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The Creative Mission of Muslim Minorities in the West PDF Print E-mail
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Written by Louay Safi   
Feb 20, 2004 at 07:00 PM
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The Creative Mission of Muslim Minorities in the West
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Ijtihad took a decisive turn when Muhammad bin Idris al-Shafi‘i declared that the Sunna was an inviolable source of law on par with the Qur’an, and insisted that it enjoyed an independent authority.[3]  Shafi‘i confined ijtihad to legal analogy (qiyas), declaring all other legal reasoning to be arbitrary.[4]  The restrictions on ijtihad were further extended by Ahmad bin Hanbal, who insisted that legal analogy has to be used only as a last resort.  He therefore required that even a weak hadith has to be given priority over legal analogy.[5] The other two major schools of jurisprudence of the Sunni branch of Islam,[6] the Hanafi and Maliki, were able to escape the severe restrictions on ijtihad imposed by Shafi‘i and Hanbali schools by employing the techniques of istihsan and istislah respectively.  Istihsan meant that the jurist was not bound by the apparent reason of a particular rule, but could utilize other reasons of shari`a whenever deemed more relevant.  Istislah, on the other hand, allowed the jurist to base the rules of shari`a on public interests and utility, rather than confining them to ‘illah (efficient reason).

The desire of Hanafi and Maliki jurists to overcome the literalist approach that equates ijtihad with qias (à la shafi`i), or with linguistic explication of the Qur’an by reference to hadith (à la Hanbali), has inspired them to develop methods aimed at prioritizing shari‘ah rules and principles.  Methods such as al-qaw‘`id al-fiqhiyyah (juristic rules) or al-maqasid al-shari‘iyyah (shari‘ah purposes) aim at the systematization of the shari`a rules by eliminating internal contradiction, and constitute what is referred to today as maqasid approach.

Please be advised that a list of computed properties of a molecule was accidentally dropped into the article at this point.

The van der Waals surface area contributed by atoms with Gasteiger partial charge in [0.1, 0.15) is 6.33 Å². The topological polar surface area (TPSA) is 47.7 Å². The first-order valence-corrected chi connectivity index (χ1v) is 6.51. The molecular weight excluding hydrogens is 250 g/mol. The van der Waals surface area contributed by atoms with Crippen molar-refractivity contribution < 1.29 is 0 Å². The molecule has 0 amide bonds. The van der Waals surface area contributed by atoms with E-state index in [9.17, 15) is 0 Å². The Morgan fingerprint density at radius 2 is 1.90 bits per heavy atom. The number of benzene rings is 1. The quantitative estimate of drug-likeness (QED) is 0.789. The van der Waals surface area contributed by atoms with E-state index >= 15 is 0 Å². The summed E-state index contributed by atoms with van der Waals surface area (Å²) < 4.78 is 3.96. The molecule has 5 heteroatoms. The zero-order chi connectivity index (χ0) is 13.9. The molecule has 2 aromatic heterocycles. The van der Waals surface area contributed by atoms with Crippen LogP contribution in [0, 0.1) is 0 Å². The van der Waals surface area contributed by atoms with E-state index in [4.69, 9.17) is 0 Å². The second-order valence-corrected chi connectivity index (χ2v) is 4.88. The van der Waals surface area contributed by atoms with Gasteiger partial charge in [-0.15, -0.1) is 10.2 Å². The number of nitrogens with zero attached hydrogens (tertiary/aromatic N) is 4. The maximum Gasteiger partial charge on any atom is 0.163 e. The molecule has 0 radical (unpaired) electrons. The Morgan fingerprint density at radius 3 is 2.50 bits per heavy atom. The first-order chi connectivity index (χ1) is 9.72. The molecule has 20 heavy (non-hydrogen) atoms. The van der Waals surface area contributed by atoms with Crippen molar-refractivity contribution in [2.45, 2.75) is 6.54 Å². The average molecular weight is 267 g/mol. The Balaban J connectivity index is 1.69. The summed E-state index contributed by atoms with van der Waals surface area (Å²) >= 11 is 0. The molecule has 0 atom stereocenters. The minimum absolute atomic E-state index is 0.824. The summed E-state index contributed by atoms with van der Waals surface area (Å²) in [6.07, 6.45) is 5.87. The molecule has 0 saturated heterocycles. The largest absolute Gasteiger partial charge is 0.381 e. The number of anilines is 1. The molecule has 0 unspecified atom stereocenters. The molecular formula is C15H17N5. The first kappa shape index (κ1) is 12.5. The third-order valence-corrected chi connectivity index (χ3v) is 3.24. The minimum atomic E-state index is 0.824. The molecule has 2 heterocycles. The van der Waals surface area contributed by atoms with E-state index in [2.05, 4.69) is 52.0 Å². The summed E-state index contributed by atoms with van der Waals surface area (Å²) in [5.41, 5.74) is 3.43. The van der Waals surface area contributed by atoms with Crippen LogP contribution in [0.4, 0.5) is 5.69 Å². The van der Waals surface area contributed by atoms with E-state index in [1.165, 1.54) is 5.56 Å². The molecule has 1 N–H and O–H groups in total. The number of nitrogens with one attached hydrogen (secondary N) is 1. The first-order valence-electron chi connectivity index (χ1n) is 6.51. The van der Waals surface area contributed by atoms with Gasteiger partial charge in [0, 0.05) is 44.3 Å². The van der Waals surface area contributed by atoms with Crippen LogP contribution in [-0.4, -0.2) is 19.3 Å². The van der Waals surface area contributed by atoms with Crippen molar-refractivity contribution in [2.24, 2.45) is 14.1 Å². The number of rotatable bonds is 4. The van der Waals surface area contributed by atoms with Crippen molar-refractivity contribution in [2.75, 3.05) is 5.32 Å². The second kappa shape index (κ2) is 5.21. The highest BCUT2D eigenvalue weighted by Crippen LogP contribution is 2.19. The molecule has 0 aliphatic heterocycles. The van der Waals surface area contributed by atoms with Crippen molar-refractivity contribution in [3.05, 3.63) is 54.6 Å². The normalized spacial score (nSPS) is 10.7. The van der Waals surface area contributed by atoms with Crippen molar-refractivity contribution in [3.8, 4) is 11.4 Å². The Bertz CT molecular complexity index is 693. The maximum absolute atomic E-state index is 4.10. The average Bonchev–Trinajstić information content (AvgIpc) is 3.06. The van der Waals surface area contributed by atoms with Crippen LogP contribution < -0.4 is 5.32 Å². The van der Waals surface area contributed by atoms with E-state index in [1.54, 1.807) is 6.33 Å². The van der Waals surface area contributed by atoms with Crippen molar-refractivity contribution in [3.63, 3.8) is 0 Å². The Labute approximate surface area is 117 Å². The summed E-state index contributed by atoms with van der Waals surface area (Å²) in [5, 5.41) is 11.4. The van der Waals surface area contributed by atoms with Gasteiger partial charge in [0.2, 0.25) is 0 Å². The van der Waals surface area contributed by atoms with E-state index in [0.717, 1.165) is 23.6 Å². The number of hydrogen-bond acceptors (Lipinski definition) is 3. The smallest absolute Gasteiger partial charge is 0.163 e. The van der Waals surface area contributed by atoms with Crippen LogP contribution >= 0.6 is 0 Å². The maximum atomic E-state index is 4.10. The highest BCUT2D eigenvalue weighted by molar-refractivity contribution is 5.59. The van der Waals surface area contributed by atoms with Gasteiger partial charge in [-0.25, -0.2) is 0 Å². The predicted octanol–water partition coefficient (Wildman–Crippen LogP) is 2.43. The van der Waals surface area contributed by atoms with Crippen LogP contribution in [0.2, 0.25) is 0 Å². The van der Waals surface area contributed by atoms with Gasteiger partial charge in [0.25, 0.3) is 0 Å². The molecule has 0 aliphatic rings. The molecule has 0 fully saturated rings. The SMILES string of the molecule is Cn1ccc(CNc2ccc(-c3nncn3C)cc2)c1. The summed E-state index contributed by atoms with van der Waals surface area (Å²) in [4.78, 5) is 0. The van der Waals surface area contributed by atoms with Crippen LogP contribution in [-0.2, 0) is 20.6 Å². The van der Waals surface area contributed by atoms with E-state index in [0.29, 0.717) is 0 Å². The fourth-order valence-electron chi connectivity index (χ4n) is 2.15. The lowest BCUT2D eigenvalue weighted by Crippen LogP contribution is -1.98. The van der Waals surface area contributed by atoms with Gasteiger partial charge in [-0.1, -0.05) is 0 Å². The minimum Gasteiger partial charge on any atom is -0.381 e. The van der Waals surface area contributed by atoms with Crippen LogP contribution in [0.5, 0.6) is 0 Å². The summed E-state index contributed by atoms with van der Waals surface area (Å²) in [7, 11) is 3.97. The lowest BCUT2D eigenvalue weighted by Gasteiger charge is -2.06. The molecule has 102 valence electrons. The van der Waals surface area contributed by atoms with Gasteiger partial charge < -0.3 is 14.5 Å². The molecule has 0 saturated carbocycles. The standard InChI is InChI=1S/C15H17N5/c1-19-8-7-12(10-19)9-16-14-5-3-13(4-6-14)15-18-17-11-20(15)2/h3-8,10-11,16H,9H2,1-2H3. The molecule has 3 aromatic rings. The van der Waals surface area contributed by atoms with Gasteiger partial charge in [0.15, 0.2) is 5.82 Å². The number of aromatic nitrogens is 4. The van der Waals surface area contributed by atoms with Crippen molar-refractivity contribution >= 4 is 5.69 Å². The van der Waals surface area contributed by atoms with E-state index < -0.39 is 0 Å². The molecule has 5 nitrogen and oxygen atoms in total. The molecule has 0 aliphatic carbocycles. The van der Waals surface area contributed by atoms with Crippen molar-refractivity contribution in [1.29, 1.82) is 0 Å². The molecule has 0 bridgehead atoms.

By its emphasis on meaning, reasoning, and purposes the maqasid approach provide a powerful tool for reforming historical shari`a, because it rejects the literal reading of statements apart from their rationale, and insist that those rationale cannot contradict basic Islamic values.  The definitive exposition of this approach can be found in the work of the Andalusian jurist Ibrahim bin Ishaq al-Shatibi, Al-Muwafaqat. The maqasid approach expounded by Shatibi can be summarized in the following points:  (1) Shari`a rules purport to promote human interests; (2) Shari`a consists of a hierarchy of rules, whereby the particular rules (ahkam juz’iyyah) are subsumed under universal laws (qwanin kulliyyah); (3) General rules must be modified to accommodate – whenever possible – particular rules; (4) Particular rules that contradict general rules should be rejected or ignored; (5) The various rules and laws of shari`a aim at advancing five general purposes: the protection of Religion, life, reason, property, and progeny.

The Purpose of Shari’ah